Thursday, 17 April 2014

The Child Reported Missing in the Allier Region of France Did Not Exist

The woman who reported the disappearance, presenting herself as the child's aunt, has been remanded in custody. 

The suspicions of the investigators, in not excluding an "imaginary abduction," were well founded. Chayson, the two-year-old whom the police spent five days searching for, does not exist. The little boy was born from the imagination of the woman who reported his disappearance on Friday. She presented herself at the police station as the aunt of the child whom she claimed had disappeared into thin air near a supermarket car park. She was remanded in custody on Wednesday. Her daughter and a cousin, both minors suspected of having assisted her in setting up the hoax, have also been interviewed.

The story began on a fake Facebook page, which was almost certainly set up by the two teenagers, with photos stolen from other accounts on the social media web site. Three characters were created, one of whom, Rayane Basinio, was supposed to be Chayson's father and the nephew of the woman who invented the story. 

A bad joke or revenge? 

The investigators began to have their doubts when they noticed an increasing number of inconsistencies in the witness statements of the pretend aunt and her relatives. Chayson's parents happened to be separated, unable to be contacted and of unknown address. The police don't know how long the drama went on for on social media, but the reporting of the disappearance coincides with the time when the photo originally used on Rayane's account was withdrawn.

It is still not known if this story arose out of a bad taste joke or if it hides more malicious intent. "We're working on the motives, whether it's a psychological problem, or some hidden agenda, vengeance or something else." Anyone reporting an imaginary crime risks a six month prison sentence and a fine of €7,500. 

Tuesday, 1 April 2014

‘Please Help Luz’ plea as Madeleine “circus” descends on village again

As British television networks once again descend on Praia da Luz in the run-up to the seventh anniversary since Madeleine McCann went missing, a local resident has come out fighting.

“It’s time to turn things round,” she told us. “Every year it is the same … British journalists arrive and dredge up more nonsense about Luz. We are meant to be overrun with child molesters, burglars, homosexuals, Eastern European child-snatchers ... Whatever next? Will it be the Taliban?

“They are back again now and this time they have interviewed a homeless person and a ‘prophet’,” the long-term resident told us on Saturday. “They have paid for these interviews. Now, they are apparently looking for a well-known gay man.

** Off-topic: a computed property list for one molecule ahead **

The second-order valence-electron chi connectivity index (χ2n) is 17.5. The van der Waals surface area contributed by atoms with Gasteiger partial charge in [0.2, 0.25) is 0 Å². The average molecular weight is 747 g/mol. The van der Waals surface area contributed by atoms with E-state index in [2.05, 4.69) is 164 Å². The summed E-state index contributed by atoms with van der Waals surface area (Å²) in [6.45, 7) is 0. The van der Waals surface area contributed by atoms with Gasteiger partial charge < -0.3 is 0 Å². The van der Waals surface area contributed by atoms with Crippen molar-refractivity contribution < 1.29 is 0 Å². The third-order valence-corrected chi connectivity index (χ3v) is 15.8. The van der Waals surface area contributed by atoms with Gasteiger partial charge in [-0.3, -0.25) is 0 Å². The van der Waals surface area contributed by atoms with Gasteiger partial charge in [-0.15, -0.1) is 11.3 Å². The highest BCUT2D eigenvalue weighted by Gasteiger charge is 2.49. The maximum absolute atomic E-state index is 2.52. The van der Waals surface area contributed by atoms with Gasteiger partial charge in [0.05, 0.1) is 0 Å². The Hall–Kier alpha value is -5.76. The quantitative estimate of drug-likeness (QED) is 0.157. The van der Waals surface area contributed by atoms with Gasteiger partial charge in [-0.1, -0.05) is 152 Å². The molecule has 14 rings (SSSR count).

“These are the stories the British newspapers are looking for! They are not interested in the views of the real people of Luz - all of whom are fed up to the back teeth with the village being shown in such a bad light.”

The "homeless person" - a "perfectly pleasant man, but never sober" - is not a representational figure of local residents, explained the woman, and the “prophet” is someone who wears a turban and “walks around with a pole with a light on the top of it”.

"Neither can be considered typical Luz residents, but nor are they in any way threats to the community," she added.

The expat woman, who asked not to be named as she has “no wish to be a hero”, said: "It is time Luz had a voice."

“Last year, when the news people were asking questions as they do every year, I went up to the interviewer and said I would like to say a word or two.
“I said I wanted to know why they weren’t interviewing the McCanns for gross negligence that had led to a fatal result. He just dropped me because they don’t want to hear anything like that. They only want to report about people they can label as "weirdos".

“Quite honestly, I feel it is time Luz turned round and sued the McCanns for slander.

“I would like to stand as a voice for Luz. Who will want to come here after all the negative publicity? The British newspapers paint the village as one full of terrible people. This is grotesquely unfair. It has got to stop!”

As is so often the case, concern over speaking out has left this voice of Luz for now unnamed. She told us “everyone feels the same” - and behind the scenes few would disagree.

A high-ranking staff member at Luz Ocean Club told the Resident earlier this year: “Luz has taken such a battering over the last seven years. It really is time to do something for this community - help it rally round.” But, like the anonymous "voice of Luz", the man asked not to be identified.

Meantime, the Ocean Club is one of the prime movers behind a community triathlon event planned later this month precisely to promote the picturesque village “before the holiday season gets underway”.

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